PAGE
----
Innovation is top of mind for executives today. But the term has evolved over the past few years, taking on a new meaning as it has adapted with the pace of business amid ever-more global commerce, rapid technology shifts, and massive market consolidation and disruptions. Innovation now is as much about agility as it is about invention.
Business leaders need more speed when it comes to changing internal systems, launching new products in advance of competitors, and responding to market challenges and opportunities. They must manage the dual demands of preparing for the future of their business while also optimizing current operations. This can mean juggling multiple business models simultaneously. And the importance of agile inventiveness isn’t confined to Silicon Valley. Virtually all industries are facing digital transformation challenges. Think of the way the once-staid grocery business has been upended by Amazon’s push into fresh food delivery, its acquisition of Whole Foods Markets, and the arrival of various “meal kit” players.
But leaders have been hampered by conventional wisdom around innovation that our research shows misses a key component. Corporate innovation strategies of the past 10 or 15 years have been dominated by siloed R&D teams, with the occasional hackathon and requisite suggestion box thrown in.
There’s been increasing recognition by some business leaders that they must foster cross-functional collaboration and connections with partners outside their company walls. But most recently, the conversation around innovation has been dominated by discussions of new technology, such as artificial intelligence, blockchain tools, and the automation of entire job classes. That narrative has focused some on the importance of a few key skills, but mostly has centered on strategy and technological infrastructure.
There’s been a crucial, missing element to this conversation about the emerging digital age: the people piece. Many leaders today are failing to fully tap their human potential, which paradoxically has increased even as machines have become more central to business. Armed with unprecedented access to information and data insights, today’s employees have greater analytic and creative powers than ever before. Human traits like passion, integrity, and a willingness to collaborate also are becoming more important to customer success. What’s more, human judgment is vital to realizing the full promise of this era’s new technologies.
The capper is that traditional top-down efforts—and half-hearted “empowerment” programs—are too slow for the pace of business today.
John Chambers, the former Executive Chairman and CEO of Cisco, noted at the Great Place to Work For All Summit that the number of devices connected to the Internet will explode from 17 billion in 2017 to 500 billion in 2027. That means companies will have to make sense of unprecedented amounts of data. And they will fall behind if they wait for senior executives to learn about problems and make decisions. “You’re going to have information coming into your company in ways you never imagined before,” Chambers says. “Decisions will be made much further down in the organization at a fast pace.”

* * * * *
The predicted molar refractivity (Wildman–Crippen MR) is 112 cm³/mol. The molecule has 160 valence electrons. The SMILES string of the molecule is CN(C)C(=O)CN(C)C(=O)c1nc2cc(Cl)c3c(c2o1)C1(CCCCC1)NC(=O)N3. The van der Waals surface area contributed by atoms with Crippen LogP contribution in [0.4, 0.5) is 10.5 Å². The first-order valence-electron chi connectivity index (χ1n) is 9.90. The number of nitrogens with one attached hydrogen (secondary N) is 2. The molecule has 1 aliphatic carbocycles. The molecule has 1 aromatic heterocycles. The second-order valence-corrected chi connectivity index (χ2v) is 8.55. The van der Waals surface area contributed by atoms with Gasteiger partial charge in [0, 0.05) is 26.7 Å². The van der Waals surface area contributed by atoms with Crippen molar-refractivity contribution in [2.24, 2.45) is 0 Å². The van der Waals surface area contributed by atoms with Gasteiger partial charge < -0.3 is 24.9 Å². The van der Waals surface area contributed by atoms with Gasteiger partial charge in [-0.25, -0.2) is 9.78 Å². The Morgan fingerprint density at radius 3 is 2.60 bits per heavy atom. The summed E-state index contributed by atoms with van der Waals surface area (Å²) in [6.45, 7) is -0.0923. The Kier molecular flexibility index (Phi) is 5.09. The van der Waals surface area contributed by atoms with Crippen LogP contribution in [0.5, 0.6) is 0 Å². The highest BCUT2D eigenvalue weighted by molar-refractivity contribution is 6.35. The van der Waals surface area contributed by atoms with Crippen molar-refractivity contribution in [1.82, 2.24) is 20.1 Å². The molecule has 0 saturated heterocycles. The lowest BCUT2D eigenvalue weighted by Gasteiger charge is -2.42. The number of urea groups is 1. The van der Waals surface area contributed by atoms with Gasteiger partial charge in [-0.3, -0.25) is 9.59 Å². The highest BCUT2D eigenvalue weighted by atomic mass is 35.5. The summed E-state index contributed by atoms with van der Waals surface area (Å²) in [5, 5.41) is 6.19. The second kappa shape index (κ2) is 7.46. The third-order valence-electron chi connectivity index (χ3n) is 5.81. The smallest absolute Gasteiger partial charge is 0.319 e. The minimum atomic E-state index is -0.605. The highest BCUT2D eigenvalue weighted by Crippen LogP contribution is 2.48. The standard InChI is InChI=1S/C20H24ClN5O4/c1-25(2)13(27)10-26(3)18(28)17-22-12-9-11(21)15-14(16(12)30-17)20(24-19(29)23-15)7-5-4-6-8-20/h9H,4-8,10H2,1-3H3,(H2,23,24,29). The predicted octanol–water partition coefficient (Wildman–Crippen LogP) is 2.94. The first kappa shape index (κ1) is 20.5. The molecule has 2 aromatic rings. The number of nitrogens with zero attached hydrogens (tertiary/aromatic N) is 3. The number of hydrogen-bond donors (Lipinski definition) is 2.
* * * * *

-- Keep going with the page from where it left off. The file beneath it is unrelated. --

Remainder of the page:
Yet a minority of companies fully trust or tap the ingenuity of their people. In fact, when asked about their biggest challenges with innovation, many leaders say their own people are the biggest obstacles to improved invention and agility. At a recent conference on innovation, some executives even stated “The vast majority of people don’t want to change,” and “The pace is very hard for people to adjust to.”
New research from Great Place to Work turns this conventional thinking on its head and reveals that participation from every employee within an organization is the key to greater innovation. In a study of 792 companies across a wide range of industries and roughly 500,000 employees, we found that organizations in which everyone participates in generating new ideas, products, and services speed past their rivals and adjust rapidly to changing market conditions.
These leading businesses practice what we call Innovation By All. Innovation By All maximizes a company’s human potential by tapping into the intelligence, skills, and passion of everyone in the organization. Companies that build an Innovation By All culture generate more high-quality ideas, realize greater speed in implementation, and achieve greater agility—resulting in 5.5 times the revenue growth of peers with a less inclusive approach to innovation.
Central to that acceleration are front-line employees. Our research shows that at the fastest, most nimble organizations, there are nearly 11 individual contributors pulling the company forward on innovation for every two that act as a drag on growth and agility. In this blog series and a series of subsequent papers, we share the stories of organizations zooming ahead on innovation. We spell out the critical elements for building an Innovation By All culture, and describe the three stages organizations move through as they create an ever-more inclusive, powerful approach to invention and continuous improvement.
We also introduce a new metric we’ve identified—the Innovation Velocity Ratio—that is a crucial gauge of organizational speed and agility. We will show how these concepts apply not just to tech companies, but to all companies. Our research makes clear that Innovation By All is the future. To thrive, organizations must start acting less like a hierarchy and more like a flock of birds—avoiding sudden threats and taking advantage of nascent opportunities through decentralized yet networked decision-making. Organizations acting as a flock can change course nearly instantaneously. And they soar.
Download our entire Innovation by All report today for the full story.